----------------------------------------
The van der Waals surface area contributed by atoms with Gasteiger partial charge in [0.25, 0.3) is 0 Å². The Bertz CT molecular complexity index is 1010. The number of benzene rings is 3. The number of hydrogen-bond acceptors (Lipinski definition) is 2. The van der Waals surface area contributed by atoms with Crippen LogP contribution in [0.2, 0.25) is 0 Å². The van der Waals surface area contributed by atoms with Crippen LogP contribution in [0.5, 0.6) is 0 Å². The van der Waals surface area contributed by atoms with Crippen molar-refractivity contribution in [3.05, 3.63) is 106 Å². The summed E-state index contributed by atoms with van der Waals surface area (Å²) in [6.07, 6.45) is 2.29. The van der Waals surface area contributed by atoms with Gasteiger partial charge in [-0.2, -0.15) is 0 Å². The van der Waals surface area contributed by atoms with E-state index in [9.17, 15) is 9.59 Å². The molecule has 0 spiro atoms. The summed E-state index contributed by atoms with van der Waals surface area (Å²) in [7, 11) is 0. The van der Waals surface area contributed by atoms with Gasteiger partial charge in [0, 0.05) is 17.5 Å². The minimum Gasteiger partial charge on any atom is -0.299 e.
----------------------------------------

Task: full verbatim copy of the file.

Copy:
The van der Waals surface area contributed by atoms with Gasteiger partial charge in [0.25, 0.3) is 0 Å². The Bertz CT molecular complexity index is 1010. The number of benzene rings is 3. The number of hydrogen-bond acceptors (Lipinski definition) is 2. The van der Waals surface area contributed by atoms with Crippen LogP contribution in [0.2, 0.25) is 0 Å². The van der Waals surface area contributed by atoms with Crippen LogP contribution in [0.5, 0.6) is 0 Å². The van der Waals surface area contributed by atoms with Crippen molar-refractivity contribution in [3.05, 3.63) is 106 Å². The summed E-state index contributed by atoms with van der Waals surface area (Å²) in [6.07, 6.45) is 2.29. The van der Waals surface area contributed by atoms with Gasteiger partial charge in [-0.2, -0.15) is 0 Å². The van der Waals surface area contributed by atoms with E-state index in [9.17, 15) is 9.59 Å². The molecule has 0 spiro atoms. The summed E-state index contributed by atoms with van der Waals surface area (Å²) in [7, 11) is 0. The van der Waals surface area contributed by atoms with Gasteiger partial charge in [0, 0.05) is 17.5 Å². The minimum Gasteiger partial charge on any atom is -0.299 e.